Moral teachings are even more difficult to include under that rubric because they are so culturally affected and have in fact changed very dramatically over time, in more than one case reversing previous beliefs that were strongly taught as gravely sinful, or not so, by popes and bishops as well as theologians. A few official examples: usury being any interest at all to excessive interest; slavery being according to natural law to against it; capital punishment being obviously licit and a great idea to barely licit and a generally terrible one; and marital submission being one way (Casti Connubii) to mutual (Mulieris Dignitatem). Unofficial/practical examples include the drastic turnaround on treatment of those dying by suicide and, even more compelling and fascinating, the absolute change from unbaptized babies dying pre or post birth going to limbo and being denied most funeral rites to the absolute assurance I see all the time in other Catholic mama blogs (who almost universally share your high estimation of church teaching and agree with it and you on all details of all controversial sexual issues), that these innocents are saints in heaven interceding for their families on earth, naming and counting them and having lovely prayer services to honor them both in post abortion retreats and general pastoral care, etc.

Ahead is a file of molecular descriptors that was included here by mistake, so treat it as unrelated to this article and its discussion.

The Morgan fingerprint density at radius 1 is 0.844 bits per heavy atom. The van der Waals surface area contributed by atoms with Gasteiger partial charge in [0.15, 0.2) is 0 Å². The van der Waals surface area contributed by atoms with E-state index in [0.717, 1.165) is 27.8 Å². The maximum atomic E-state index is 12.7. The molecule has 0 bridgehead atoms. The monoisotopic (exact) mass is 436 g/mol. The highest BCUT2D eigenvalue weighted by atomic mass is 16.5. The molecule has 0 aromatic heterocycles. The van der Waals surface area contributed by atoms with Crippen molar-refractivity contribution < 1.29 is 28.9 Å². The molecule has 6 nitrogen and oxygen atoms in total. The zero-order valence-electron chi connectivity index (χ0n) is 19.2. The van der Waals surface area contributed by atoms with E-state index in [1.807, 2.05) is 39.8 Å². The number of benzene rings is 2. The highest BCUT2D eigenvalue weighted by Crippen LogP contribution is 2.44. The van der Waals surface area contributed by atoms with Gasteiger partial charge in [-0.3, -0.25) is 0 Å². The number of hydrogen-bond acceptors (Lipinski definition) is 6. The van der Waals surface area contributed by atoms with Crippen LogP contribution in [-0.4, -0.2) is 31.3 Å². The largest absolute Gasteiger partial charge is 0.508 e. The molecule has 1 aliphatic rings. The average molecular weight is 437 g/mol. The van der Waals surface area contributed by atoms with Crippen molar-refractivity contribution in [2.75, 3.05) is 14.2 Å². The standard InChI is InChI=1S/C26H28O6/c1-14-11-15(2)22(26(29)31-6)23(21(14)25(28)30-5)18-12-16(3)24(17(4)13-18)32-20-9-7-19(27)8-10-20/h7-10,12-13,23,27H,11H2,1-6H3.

This is absolutely driven by the sense of the faithful, also a traditional part of church teaching, and the lived body knowledge of women who have loved and lost these miscarried or aborted precious ones as well as, to a lesser extent, by the fathers who share the same grief in a personal way not accessible to most clergy or theologians in the centuries that celibate maleness was near-universal for both vocations--and absolutely accepted by most bishops and the last few popes except for a few very early and mild cautions by JPII. Similarly, I would say that the lived experience of couples can be valid data for affirming the validity of general longstanding church-taught principles like the centrality of both love and procreation to sex while also bringing further changes on the evaluation of some specific acts as upholding or violating these. So I would argue that my husband's practice is both life honoring, in allowing our exercise of responsible parenthood by careful discernment and spacing of our children, and love honoring in his care and support for my healing and lack of both pressure for sex and resentment at abstinence. Similarly I would see the possibility of life and love honoring sex in gay couples who generously raise children--especially, as with a dear IC brother bishop and his husband, those who need a home (his four nieces and nephews whose mother is an addicted sex worker as well as two others), in their case at a substantial personal sacrifice of lifelong poverty line, and whose relationship in all aspects helps strengthen and enable that holiness. But I totally honor your disagreement on both points as well as your great generosity in conversing with me and allowing me to share my perspective, and welcome further gentle fraternal correction if I do so in a way that goes beyond your comfort level here in your safe space, which I will attempt to honor by holding my peace both here and elsewhere on all these points!